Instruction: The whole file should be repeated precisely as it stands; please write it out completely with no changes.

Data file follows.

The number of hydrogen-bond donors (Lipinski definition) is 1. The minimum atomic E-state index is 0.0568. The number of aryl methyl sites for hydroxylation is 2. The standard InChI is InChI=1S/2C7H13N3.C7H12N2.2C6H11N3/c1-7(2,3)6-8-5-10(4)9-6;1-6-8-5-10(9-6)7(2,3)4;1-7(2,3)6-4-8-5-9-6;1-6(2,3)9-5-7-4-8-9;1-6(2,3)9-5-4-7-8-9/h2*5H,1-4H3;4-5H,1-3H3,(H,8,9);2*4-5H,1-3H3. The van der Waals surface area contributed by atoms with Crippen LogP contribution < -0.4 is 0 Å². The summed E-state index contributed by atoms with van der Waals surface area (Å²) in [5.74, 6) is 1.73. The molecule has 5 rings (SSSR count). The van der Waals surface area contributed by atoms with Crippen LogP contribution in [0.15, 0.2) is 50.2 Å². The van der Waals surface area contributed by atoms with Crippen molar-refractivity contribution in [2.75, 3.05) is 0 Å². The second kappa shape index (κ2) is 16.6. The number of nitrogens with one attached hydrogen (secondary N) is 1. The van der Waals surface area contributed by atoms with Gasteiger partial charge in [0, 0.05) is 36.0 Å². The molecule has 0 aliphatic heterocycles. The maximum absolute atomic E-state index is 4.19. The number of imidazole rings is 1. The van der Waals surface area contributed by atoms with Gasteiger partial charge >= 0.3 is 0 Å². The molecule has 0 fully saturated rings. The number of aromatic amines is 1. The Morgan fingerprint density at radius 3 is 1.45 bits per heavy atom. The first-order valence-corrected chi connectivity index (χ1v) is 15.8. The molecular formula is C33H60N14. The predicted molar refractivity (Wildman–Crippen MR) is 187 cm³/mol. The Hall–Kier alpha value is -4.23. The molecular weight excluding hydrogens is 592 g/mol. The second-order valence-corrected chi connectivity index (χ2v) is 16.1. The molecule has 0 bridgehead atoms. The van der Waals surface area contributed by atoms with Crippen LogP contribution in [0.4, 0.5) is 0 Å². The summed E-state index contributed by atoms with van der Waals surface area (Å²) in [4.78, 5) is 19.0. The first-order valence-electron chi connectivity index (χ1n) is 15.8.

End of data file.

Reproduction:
The number of hydrogen-bond donors (Lipinski definition) is 1. The minimum atomic E-state index is 0.0568. The number of aryl methyl sites for hydroxylation is 2. The standard InChI is InChI=1S/2C7H13N3.C7H12N2.2C6H11N3/c1-7(2,3)6-8-5-10(4)9-6;1-6-8-5-10(9-6)7(2,3)4;1-7(2,3)6-4-8-5-9-6;1-6(2,3)9-5-7-4-8-9;1-6(2,3)9-5-4-7-8-9/h2*5H,1-4H3;4-5H,1-3H3,(H,8,9);2*4-5H,1-3H3. The van der Waals surface area contributed by atoms with Crippen LogP contribution < -0.4 is 0 Å². The summed E-state index contributed by atoms with van der Waals surface area (Å²) in [5.74, 6) is 1.73. The molecule has 5 rings (SSSR count). The van der Waals surface area contributed by atoms with Crippen LogP contribution in [0.15, 0.2) is 50.2 Å². The van der Waals surface area contributed by atoms with Crippen molar-refractivity contribution in [2.75, 3.05) is 0 Å². The second kappa shape index (κ2) is 16.6. The number of nitrogens with one attached hydrogen (secondary N) is 1. The van der Waals surface area contributed by atoms with Gasteiger partial charge in [0, 0.05) is 36.0 Å². The molecule has 0 aliphatic heterocycles. The maximum absolute atomic E-state index is 4.19. The number of imidazole rings is 1. The van der Waals surface area contributed by atoms with Gasteiger partial charge >= 0.3 is 0 Å². The molecule has 0 fully saturated rings. The number of aromatic amines is 1. The Morgan fingerprint density at radius 3 is 1.45 bits per heavy atom. The first-order valence-corrected chi connectivity index (χ1v) is 15.8. The molecular formula is C33H60N14. The predicted molar refractivity (Wildman–Crippen MR) is 187 cm³/mol. The Hall–Kier alpha value is -4.23. The molecular weight excluding hydrogens is 592 g/mol. The second-order valence-corrected chi connectivity index (χ2v) is 16.1. The molecule has 0 bridgehead atoms. The van der Waals surface area contributed by atoms with Crippen LogP contribution in [0.4, 0.5) is 0 Å². The summed E-state index contributed by atoms with van der Waals surface area (Å²) in [4.78, 5) is 19.0. The first-order valence-electron chi connectivity index (χ1n) is 15.8.